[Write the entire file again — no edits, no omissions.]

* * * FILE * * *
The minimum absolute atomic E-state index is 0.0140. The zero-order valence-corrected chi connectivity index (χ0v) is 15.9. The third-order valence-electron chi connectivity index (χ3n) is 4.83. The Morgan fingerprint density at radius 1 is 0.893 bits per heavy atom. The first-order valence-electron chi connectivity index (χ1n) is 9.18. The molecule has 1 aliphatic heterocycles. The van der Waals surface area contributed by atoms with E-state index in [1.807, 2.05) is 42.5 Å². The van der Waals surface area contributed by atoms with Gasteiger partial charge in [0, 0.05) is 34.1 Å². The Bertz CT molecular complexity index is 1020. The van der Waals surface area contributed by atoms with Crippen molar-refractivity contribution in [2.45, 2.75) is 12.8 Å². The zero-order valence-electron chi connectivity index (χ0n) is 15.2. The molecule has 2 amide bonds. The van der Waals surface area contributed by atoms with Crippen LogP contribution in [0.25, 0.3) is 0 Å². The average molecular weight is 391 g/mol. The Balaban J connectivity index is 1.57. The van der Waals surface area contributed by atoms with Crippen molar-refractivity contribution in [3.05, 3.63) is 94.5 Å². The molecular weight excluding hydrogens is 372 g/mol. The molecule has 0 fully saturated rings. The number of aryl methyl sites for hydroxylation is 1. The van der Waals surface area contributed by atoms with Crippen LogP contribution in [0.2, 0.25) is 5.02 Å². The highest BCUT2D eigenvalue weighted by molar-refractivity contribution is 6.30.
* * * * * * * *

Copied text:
The minimum absolute atomic E-state index is 0.0140. The zero-order valence-corrected chi connectivity index (χ0v) is 15.9. The third-order valence-electron chi connectivity index (χ3n) is 4.83. The Morgan fingerprint density at radius 1 is 0.893 bits per heavy atom. The first-order valence-electron chi connectivity index (χ1n) is 9.18. The molecule has 1 aliphatic heterocycles. The van der Waals surface area contributed by atoms with E-state index in [1.807, 2.05) is 42.5 Å². The van der Waals surface area contributed by atoms with Gasteiger partial charge in [0, 0.05) is 34.1 Å². The Bertz CT molecular complexity index is 1020. The van der Waals surface area contributed by atoms with Crippen molar-refractivity contribution in [2.45, 2.75) is 12.8 Å². The zero-order valence-electron chi connectivity index (χ0n) is 15.2. The molecule has 2 amide bonds. The van der Waals surface area contributed by atoms with Crippen LogP contribution in [0.25, 0.3) is 0 Å². The average molecular weight is 391 g/mol. The Balaban J connectivity index is 1.57. The van der Waals surface area contributed by atoms with Crippen molar-refractivity contribution in [3.05, 3.63) is 94.5 Å². The molecular weight excluding hydrogens is 372 g/mol. The molecule has 0 fully saturated rings. The number of aryl methyl sites for hydroxylation is 1. The van der Waals surface area contributed by atoms with Crippen LogP contribution in [0.2, 0.25) is 5.02 Å². The highest BCUT2D eigenvalue weighted by molar-refractivity contribution is 6.30.